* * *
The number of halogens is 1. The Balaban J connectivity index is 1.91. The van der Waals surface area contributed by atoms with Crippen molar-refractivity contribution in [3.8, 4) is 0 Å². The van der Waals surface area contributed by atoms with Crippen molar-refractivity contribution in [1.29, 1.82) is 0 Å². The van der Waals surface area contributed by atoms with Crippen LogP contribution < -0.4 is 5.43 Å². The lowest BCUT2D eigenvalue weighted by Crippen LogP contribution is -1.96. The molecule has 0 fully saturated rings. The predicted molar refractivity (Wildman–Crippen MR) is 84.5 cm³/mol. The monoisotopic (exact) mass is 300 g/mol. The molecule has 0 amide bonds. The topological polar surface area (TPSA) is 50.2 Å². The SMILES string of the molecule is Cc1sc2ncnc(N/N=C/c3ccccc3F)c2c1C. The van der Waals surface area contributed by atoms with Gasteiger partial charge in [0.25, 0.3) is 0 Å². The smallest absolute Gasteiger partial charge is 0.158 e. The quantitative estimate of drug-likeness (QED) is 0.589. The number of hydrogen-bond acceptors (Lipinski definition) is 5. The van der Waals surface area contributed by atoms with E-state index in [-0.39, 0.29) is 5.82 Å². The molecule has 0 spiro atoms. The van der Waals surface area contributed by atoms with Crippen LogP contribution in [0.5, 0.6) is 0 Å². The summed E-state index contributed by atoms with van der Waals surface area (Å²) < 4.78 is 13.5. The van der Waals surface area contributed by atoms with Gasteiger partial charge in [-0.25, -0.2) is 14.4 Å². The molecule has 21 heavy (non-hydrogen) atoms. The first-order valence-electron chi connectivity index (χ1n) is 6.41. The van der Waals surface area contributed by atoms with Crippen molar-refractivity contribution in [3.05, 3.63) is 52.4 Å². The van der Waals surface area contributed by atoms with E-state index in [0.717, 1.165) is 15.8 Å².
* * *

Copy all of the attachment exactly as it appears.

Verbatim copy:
The number of halogens is 1. The Balaban J connectivity index is 1.91. The van der Waals surface area contributed by atoms with Crippen molar-refractivity contribution in [3.8, 4) is 0 Å². The van der Waals surface area contributed by atoms with Crippen molar-refractivity contribution in [1.29, 1.82) is 0 Å². The van der Waals surface area contributed by atoms with Crippen LogP contribution < -0.4 is 5.43 Å². The lowest BCUT2D eigenvalue weighted by Crippen LogP contribution is -1.96. The molecule has 0 fully saturated rings. The predicted molar refractivity (Wildman–Crippen MR) is 84.5 cm³/mol. The monoisotopic (exact) mass is 300 g/mol. The molecule has 0 amide bonds. The topological polar surface area (TPSA) is 50.2 Å². The SMILES string of the molecule is Cc1sc2ncnc(N/N=C/c3ccccc3F)c2c1C. The van der Waals surface area contributed by atoms with Gasteiger partial charge in [0.25, 0.3) is 0 Å². The smallest absolute Gasteiger partial charge is 0.158 e. The quantitative estimate of drug-likeness (QED) is 0.589. The number of hydrogen-bond acceptors (Lipinski definition) is 5. The van der Waals surface area contributed by atoms with E-state index in [-0.39, 0.29) is 5.82 Å². The molecule has 0 spiro atoms. The van der Waals surface area contributed by atoms with Crippen LogP contribution in [0.5, 0.6) is 0 Å². The summed E-state index contributed by atoms with van der Waals surface area (Å²) < 4.78 is 13.5. The van der Waals surface area contributed by atoms with Gasteiger partial charge in [-0.25, -0.2) is 14.4 Å². The molecule has 21 heavy (non-hydrogen) atoms. The first-order valence-electron chi connectivity index (χ1n) is 6.41. The van der Waals surface area contributed by atoms with Crippen molar-refractivity contribution in [3.05, 3.63) is 52.4 Å². The van der Waals surface area contributed by atoms with E-state index in [0.717, 1.165) is 15.8 Å².